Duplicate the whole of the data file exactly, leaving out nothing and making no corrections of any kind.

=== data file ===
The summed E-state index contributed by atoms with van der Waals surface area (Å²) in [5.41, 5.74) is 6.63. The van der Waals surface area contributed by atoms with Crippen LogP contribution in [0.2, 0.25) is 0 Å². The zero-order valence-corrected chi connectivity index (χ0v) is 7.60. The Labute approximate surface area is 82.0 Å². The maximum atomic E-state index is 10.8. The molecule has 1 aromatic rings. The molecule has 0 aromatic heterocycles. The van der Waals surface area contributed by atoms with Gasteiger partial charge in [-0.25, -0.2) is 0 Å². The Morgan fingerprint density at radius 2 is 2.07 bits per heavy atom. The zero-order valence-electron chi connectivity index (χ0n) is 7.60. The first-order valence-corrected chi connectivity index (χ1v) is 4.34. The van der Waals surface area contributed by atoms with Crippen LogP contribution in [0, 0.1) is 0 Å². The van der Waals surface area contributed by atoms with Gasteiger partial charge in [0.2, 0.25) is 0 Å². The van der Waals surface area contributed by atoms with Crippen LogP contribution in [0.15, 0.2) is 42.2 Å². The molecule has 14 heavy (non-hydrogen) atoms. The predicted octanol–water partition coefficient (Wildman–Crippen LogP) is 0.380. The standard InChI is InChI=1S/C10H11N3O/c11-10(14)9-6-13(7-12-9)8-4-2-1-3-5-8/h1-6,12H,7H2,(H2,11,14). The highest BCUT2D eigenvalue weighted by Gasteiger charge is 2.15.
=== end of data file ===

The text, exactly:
The summed E-state index contributed by atoms with van der Waals surface area (Å²) in [5.41, 5.74) is 6.63. The van der Waals surface area contributed by atoms with Crippen LogP contribution in [0.2, 0.25) is 0 Å². The zero-order valence-corrected chi connectivity index (χ0v) is 7.60. The Labute approximate surface area is 82.0 Å². The maximum atomic E-state index is 10.8. The molecule has 1 aromatic rings. The molecule has 0 aromatic heterocycles. The van der Waals surface area contributed by atoms with Gasteiger partial charge in [-0.25, -0.2) is 0 Å². The Morgan fingerprint density at radius 2 is 2.07 bits per heavy atom. The zero-order valence-electron chi connectivity index (χ0n) is 7.60. The first-order valence-corrected chi connectivity index (χ1v) is 4.34. The van der Waals surface area contributed by atoms with Crippen LogP contribution in [0, 0.1) is 0 Å². The van der Waals surface area contributed by atoms with Gasteiger partial charge in [0.2, 0.25) is 0 Å². The van der Waals surface area contributed by atoms with Crippen LogP contribution in [0.15, 0.2) is 42.2 Å². The molecule has 14 heavy (non-hydrogen) atoms. The predicted octanol–water partition coefficient (Wildman–Crippen LogP) is 0.380. The standard InChI is InChI=1S/C10H11N3O/c11-10(14)9-6-13(7-12-9)8-4-2-1-3-5-8/h1-6,12H,7H2,(H2,11,14). The highest BCUT2D eigenvalue weighted by Gasteiger charge is 2.15.